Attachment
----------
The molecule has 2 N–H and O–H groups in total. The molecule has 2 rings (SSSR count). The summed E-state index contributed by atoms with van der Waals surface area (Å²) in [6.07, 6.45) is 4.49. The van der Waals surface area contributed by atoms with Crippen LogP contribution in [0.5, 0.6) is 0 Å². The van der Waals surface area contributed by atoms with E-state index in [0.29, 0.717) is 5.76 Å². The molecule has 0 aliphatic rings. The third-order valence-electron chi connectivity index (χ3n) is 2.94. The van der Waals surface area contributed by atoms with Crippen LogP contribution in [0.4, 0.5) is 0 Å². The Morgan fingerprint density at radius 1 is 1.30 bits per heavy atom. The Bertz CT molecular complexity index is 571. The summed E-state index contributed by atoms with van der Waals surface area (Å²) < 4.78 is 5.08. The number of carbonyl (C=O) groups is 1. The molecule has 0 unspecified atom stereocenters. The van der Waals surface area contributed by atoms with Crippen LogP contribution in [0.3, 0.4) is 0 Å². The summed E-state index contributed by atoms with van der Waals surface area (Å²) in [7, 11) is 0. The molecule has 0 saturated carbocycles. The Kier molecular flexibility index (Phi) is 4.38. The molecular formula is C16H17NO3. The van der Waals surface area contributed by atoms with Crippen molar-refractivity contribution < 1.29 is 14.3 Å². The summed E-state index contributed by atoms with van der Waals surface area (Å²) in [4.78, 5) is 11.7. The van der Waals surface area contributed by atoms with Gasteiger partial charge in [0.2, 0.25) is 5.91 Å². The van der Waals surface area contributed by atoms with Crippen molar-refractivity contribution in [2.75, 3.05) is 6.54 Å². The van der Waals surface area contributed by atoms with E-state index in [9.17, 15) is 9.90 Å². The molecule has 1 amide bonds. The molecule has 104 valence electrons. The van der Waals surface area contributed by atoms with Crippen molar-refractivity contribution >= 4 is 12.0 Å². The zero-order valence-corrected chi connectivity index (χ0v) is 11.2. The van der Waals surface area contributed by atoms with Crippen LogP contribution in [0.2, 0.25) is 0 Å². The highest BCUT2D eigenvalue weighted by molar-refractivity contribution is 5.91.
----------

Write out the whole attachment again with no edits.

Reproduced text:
The molecule has 2 N–H and O–H groups in total. The molecule has 2 rings (SSSR count). The summed E-state index contributed by atoms with van der Waals surface area (Å²) in [6.07, 6.45) is 4.49. The van der Waals surface area contributed by atoms with Crippen LogP contribution in [0.5, 0.6) is 0 Å². The van der Waals surface area contributed by atoms with E-state index in [0.29, 0.717) is 5.76 Å². The molecule has 0 aliphatic rings. The third-order valence-electron chi connectivity index (χ3n) is 2.94. The van der Waals surface area contributed by atoms with Crippen LogP contribution in [0.4, 0.5) is 0 Å². The Morgan fingerprint density at radius 1 is 1.30 bits per heavy atom. The Bertz CT molecular complexity index is 571. The summed E-state index contributed by atoms with van der Waals surface area (Å²) < 4.78 is 5.08. The number of carbonyl (C=O) groups is 1. The molecule has 0 unspecified atom stereocenters. The van der Waals surface area contributed by atoms with Crippen LogP contribution in [0.3, 0.4) is 0 Å². The summed E-state index contributed by atoms with van der Waals surface area (Å²) in [7, 11) is 0. The molecule has 0 saturated carbocycles. The Kier molecular flexibility index (Phi) is 4.38. The molecular formula is C16H17NO3. The van der Waals surface area contributed by atoms with Crippen molar-refractivity contribution < 1.29 is 14.3 Å². The summed E-state index contributed by atoms with van der Waals surface area (Å²) in [4.78, 5) is 11.7. The van der Waals surface area contributed by atoms with Gasteiger partial charge in [0.2, 0.25) is 5.91 Å². The van der Waals surface area contributed by atoms with Crippen molar-refractivity contribution in [2.75, 3.05) is 6.54 Å². The van der Waals surface area contributed by atoms with E-state index in [9.17, 15) is 9.90 Å². The molecule has 1 amide bonds. The molecule has 104 valence electrons. The van der Waals surface area contributed by atoms with Crippen molar-refractivity contribution >= 4 is 12.0 Å². The zero-order valence-corrected chi connectivity index (χ0v) is 11.2. The van der Waals surface area contributed by atoms with Crippen LogP contribution in [0.2, 0.25) is 0 Å². The highest BCUT2D eigenvalue weighted by molar-refractivity contribution is 5.91.